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Tilly on day of arrival 2-18-14

Babs on day of arrival 2-18-14

 Here are pictures of them just 5 months later:


Babs and Tilly arrived at Mea Ola’s Place on February 18, 2014.  They were two of thirteen mares rescued from Fallon, Nevada, the location of  the largest auction facility in the western United States that sells to "kill buyers."  They also serve as a holding facility for these buyers shipping horses to slaughter in Mexico or Canada.  Although illegal in the US, slaughter is one of the biggest threats and worst fates horses face in our country today. Horse slaughter is big business, and a very controversial issue.  Because it is not legal to slaughter horses or consume horse meat in the U.S., these horses go through horrendous abuses enroute, while being shipped to other countries for this purpose. Horses are sold by the pound at auction, and many pregnant horses go through the sale because the extra weight brings in more money. (Opponents of horse slaughter find this particular aspect--the purchase of pregnant mares for slaughter--absolutely awful.)  All of the mares rescued in February from the Fallon, NV auction were believed to be pregnant.

Red Bucket Equine Rescue in Southern California facilitated the rescue of these thirteen mares and brought other Rescues (animal rescue organizations) on board to pledge  money for bailing them out (buying them at the auction or from the kill buyers) and for the veterinary costs of the Coggins Test and Health Certificate required for crossing state lines. It was to be $400 to $600 per horse, plus the shipping and vet costs, so a pledge was $1000 per horse.  The pledging Rescues also had to commit to whatever number of mares each could afford.  A Mea Ola’s Place donor pledged the money needed  for 2 mares to be saved by us. Later, the facilitating Rescue was able to raise all of the funds needed, and none of the other Rescues involved had to give the money that was pledged! That was a relief to us, because almost immediately we had to pay for and construct a safe place for these two mares to foal!


It took a week from the initial phone call until we were even able to see what our two new survivors would look like, and that was not until the day they arrived!  It turns out that Babs is a beautiful dun-colored Quarter Horse with a long white blaze on her face, and Tilly is a pretty strawberry-roan Quarter Horse, but honestly, we didn't care about their color or breed at all.  I loved them before I even saw them.  I tried to video their arrival, but had to stop because I was so filled with emotion as I waited to meet the two gals whose lives we had just saved. The truth is that I literally cried when I saw the hauler coming down the road to our place.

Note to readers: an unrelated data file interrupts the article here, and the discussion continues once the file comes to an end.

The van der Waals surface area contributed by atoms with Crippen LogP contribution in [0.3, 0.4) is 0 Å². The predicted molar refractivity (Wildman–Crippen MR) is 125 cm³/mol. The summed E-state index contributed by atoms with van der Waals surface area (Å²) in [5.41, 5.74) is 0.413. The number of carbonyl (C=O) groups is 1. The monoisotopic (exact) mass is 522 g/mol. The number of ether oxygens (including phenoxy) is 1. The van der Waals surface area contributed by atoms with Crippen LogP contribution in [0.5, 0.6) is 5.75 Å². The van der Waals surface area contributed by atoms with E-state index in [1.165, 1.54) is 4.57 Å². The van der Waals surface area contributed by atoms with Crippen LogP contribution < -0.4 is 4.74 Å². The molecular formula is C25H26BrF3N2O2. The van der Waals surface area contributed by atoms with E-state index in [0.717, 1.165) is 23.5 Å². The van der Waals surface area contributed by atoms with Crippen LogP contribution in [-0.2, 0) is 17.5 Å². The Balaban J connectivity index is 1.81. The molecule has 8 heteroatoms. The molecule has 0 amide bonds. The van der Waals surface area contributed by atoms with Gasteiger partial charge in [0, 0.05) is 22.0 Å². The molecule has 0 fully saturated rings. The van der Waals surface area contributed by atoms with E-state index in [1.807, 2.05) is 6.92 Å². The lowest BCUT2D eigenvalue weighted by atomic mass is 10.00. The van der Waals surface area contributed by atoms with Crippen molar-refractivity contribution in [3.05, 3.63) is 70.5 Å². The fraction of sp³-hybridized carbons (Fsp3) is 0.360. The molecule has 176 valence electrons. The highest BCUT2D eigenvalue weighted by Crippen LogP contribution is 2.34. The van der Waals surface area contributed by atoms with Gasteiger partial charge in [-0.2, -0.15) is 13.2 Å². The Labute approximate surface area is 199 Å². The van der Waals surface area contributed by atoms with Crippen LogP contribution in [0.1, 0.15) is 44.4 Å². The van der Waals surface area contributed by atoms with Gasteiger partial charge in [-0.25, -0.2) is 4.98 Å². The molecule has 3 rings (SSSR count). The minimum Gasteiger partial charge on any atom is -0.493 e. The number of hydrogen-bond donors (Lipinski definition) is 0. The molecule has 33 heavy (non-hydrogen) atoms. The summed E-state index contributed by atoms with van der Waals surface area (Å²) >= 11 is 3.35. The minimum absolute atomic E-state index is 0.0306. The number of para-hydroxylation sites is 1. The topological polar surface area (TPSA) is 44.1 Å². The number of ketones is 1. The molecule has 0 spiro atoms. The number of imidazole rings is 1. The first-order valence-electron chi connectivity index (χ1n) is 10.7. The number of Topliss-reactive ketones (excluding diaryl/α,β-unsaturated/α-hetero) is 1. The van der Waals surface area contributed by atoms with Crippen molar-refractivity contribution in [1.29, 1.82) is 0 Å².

Once the hauler was on the ranch property, the driver asked to be directed to their corrals. I was floored when she told me that she would need to back up to their corral gates because these two mares were FERAL and untouchable. Two, rescued pregnant and UNTOUCHABLE,  FERAL mares?  Whew!  It had never crossed my mind that they might be feral, and no one had ever mentioned that possibility. Had we known they were feral, we would have made different corrals for them, and certainly would have put their corrals in a place where we would not have to worry about the girls escaping off  the ranch if they were to break out of a corral. Our ranch is not fully fenced.  These mares had already been in a trailer for 24 hours and they needed to be unloaded ASAP, so we put them next to each other in corrals close to the other horses until we could make better corrals, fit for pregnant feral mares. 


It took a few weeks to make their stalls (corrals) and during that time, we were unable to work with them much. Babs tried to jump out of her corral from fear of us early on, and we didn't want her to get spooked and escape, so we mostly left her to herself to get used to things.  Tilly was a monster, and I am putting that nicely. She would chase us out of her corral, rear up at us when we put her food in her feeder, and basically just try to obliterate us.  How on earth were we going to be able to tame these mares before they would foal?  I was very worried about that. I knew we would tame them eventually, but I felt a lot of pressure knowing that foals would be coming, maybe before their mothers were tame enough. Would the mares try to kill us when their babies arrived if we didn't get through to them before foaling time?


To move them to their reinforced foaling stalls, we had to load them into a trailer and drive them to the opposite end of the property. There, we backed the trailer up and unloaded them into what were to be their foaling stalls/corrals. We had constructed them in a way that they could also be used for working with the mares without the danger of having them break out.